Case in point: I enjoy the movie A Christmas Story, especially Ralphâ€™s narration (e.g., â€œOh, rarely had the words poured from my pen and pencil with such feverish fluidity,â€ and â€œIn the heat of battle, my father wove a tapestry of obscenity that as far as we know is still hanging in space over Lake Michiganâ€). So I find it fascinating that now, not only can you tour the actual house used in the movie (located in Cleveland), but you can also rent it for a night. Several sources are reporting the nightly fee is $3,000, which I found fascinating in an I-didnâ€™t-see-that-coming sense. However, because I am nothing if not thorough, for fun I tried putting a couple of different nights in my cart (one in December of â€™18 and one in December of â€˜19) and found that the actual rates were around $1,000 a night. Just saying.Â As a less costly alternative, the Bumpus House (remember the next door neighbors and all their mayhem-causing hounds) is also available, minus the hounds; guests can rent either half the house or the whole thing, with rates starting at $195 a night. Letâ€™s all stop and imagine, for a minute, a Christmas getaway, or any kind of getaway really, at the Bumpus House.
These are strange times, my friends, times I never knew Iâ€™d live to see.
In other news, this is a good week to spot a comet with your naked eyeballs, if thatâ€™s something youâ€™d like to do. Comet 46P/Wirtanen is reportedly (my own eyeballs havenâ€™t seen it yet) green, special-like for the holidays. Sunday night, December 16, was the night it was closest to the earth, but experts assure us that if you are committed, naked eyeball sightings are still possible throughout the week. No word on why they canâ€™t give all comets simpler names, like they do with hurricanes (Irma, Matthew, or Stan, for instance).
Hereâ€™s a growing trend I love: putting real Christmas trees out on the base of coastal dunes after Christmas is over. Iâ€™ve seen this done many times on our islands as a way of building up dunes that have eroded from summer storms and northeasterlies. The branches hold in wind-blown sand and provide nutrients for the dune vegetation. This will be especially awesome this season after so much of the Carolina coastline took a hit from Hurricane Florence. Check out Coastal Review Online and this video from Surfrider Foundation in Carolina Beach, North Carolina to see how itâ€™s done.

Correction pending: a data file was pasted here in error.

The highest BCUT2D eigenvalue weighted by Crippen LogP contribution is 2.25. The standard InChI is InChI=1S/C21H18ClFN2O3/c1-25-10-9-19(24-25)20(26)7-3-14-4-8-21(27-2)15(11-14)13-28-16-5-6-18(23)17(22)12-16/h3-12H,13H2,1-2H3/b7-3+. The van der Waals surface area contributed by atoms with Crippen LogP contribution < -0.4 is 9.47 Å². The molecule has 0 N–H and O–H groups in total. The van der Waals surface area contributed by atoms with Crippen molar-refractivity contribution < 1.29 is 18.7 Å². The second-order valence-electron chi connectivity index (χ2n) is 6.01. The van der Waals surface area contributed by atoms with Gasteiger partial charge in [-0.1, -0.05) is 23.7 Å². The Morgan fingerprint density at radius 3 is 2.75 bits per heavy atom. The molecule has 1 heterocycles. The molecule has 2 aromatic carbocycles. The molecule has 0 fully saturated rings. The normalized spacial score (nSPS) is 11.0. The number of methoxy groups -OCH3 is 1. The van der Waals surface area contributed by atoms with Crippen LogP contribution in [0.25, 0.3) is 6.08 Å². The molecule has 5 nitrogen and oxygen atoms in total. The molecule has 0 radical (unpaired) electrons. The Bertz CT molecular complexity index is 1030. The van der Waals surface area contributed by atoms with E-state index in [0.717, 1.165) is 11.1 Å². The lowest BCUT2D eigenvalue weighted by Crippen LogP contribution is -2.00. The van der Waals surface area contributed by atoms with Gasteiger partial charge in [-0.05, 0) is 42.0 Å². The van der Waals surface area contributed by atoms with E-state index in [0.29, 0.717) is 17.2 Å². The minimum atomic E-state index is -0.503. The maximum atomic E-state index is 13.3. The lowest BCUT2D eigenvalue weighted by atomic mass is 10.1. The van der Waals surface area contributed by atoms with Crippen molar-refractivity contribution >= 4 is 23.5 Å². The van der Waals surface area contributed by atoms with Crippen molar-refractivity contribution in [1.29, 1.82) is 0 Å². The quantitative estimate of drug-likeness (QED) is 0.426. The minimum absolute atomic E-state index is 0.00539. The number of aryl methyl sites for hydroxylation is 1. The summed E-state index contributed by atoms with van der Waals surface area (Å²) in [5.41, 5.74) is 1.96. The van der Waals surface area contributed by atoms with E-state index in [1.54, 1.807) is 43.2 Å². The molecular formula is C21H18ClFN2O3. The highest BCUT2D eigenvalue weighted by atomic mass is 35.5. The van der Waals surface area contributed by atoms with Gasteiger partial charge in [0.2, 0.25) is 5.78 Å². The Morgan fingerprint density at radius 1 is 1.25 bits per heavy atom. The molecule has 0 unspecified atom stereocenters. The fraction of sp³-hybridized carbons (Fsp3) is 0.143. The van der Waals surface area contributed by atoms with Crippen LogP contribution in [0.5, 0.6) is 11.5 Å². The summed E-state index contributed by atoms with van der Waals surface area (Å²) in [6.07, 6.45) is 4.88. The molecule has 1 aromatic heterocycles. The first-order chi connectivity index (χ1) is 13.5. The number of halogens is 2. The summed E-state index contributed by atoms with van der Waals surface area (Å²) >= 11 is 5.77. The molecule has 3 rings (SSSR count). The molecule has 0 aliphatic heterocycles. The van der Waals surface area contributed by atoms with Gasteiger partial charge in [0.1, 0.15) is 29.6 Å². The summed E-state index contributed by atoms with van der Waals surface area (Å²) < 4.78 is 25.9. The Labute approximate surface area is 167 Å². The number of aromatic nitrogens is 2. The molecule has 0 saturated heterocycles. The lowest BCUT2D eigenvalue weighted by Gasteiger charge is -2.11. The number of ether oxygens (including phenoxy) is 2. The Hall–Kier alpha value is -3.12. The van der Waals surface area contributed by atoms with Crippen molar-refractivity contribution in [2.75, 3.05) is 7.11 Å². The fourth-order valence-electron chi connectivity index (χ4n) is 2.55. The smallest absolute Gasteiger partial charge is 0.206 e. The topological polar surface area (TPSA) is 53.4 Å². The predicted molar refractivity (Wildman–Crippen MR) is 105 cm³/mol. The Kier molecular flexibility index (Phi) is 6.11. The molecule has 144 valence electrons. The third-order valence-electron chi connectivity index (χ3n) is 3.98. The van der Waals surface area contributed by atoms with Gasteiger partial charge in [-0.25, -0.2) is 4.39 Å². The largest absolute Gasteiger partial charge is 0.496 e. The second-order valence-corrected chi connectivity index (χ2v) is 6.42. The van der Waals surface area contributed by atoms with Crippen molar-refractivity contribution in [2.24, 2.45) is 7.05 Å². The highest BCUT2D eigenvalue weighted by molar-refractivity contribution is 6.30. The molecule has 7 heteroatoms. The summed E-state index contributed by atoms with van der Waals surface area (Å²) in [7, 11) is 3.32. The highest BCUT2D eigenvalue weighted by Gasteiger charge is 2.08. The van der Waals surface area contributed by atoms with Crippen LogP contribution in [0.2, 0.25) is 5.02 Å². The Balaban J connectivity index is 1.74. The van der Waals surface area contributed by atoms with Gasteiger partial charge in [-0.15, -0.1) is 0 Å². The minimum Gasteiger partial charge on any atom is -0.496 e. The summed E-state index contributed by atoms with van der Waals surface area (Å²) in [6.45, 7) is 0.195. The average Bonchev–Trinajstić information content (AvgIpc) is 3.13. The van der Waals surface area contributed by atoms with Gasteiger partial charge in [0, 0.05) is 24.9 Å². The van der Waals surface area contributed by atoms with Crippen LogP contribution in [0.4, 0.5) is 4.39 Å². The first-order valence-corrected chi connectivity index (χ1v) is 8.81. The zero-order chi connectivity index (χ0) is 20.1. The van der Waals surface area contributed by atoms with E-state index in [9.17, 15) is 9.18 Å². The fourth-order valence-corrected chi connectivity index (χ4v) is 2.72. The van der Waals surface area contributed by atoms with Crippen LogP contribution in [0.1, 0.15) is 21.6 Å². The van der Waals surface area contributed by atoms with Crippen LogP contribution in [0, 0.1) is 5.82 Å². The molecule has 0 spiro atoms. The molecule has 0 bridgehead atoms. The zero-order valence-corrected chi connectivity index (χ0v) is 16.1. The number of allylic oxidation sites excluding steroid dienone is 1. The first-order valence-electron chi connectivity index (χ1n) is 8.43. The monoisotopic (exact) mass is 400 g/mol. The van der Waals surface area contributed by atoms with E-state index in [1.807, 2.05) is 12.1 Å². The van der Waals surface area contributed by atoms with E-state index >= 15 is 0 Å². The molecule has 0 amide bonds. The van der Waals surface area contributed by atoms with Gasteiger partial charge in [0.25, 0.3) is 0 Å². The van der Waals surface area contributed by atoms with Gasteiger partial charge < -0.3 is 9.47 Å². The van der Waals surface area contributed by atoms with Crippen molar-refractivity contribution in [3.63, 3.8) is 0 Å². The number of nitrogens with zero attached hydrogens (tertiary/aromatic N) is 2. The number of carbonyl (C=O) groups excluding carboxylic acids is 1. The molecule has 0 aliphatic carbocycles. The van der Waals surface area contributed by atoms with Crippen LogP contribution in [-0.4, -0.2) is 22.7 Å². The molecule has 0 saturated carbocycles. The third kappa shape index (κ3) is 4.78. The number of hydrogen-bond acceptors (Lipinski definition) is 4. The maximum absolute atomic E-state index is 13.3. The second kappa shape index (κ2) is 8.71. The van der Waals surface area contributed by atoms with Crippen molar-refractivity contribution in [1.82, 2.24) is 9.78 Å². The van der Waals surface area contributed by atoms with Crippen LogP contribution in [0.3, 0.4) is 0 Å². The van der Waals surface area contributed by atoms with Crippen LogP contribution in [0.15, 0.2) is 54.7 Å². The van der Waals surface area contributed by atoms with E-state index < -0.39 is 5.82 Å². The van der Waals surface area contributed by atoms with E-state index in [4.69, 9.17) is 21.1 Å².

Finally, this year, my tree topper, the tree beads, and many ornaments went MIA (one box never made it out of storage we think), so I decided to change things up a little. Instead of beads, I purchased ribbon to use in their place. My problem, however, manifest itself in two parts. One, I can only craft in my head. Nothing attractively crafted ever makes it from my brain into the real world. Â Two, in an attempt to remedy this inadequacy, I decided to watch videos on how to ribbon-dress a tree. This was like opening up Pandoraâ€™s box of anxiety. Early on, I learned you need layers of different kinds of ribbons, which I didnâ€™t have. Then, I was shocked to discover that sophisticates donâ€™t wrap the ribbon in circles around the tree; they cut large pieces of ribbon and loop them through the branches, letting them somehow take on a natural, organic, and yet artistic shape. Honestly, I thought this was stupid at first, something only people with perfect children and too much time on their hands would do. But then the experts started throwing out the term â€œtree goalsâ€ like they are actual things you should have. And they went on with all this stuff about â€œitâ€™s important to add depth and interest to your treeâ€ (Wait. What are those?), and â€œIf you are ready to have an actual grown-up tree,â€ and suddenly there I was, cutting and looping and crying, because who doesnâ€™t want to be a grown-up, and also because my loops didnâ€™t look natural, organic, or artistic. They just looked like loops, and they donâ€™t match my tree skirt.
I told you we live in interesting times.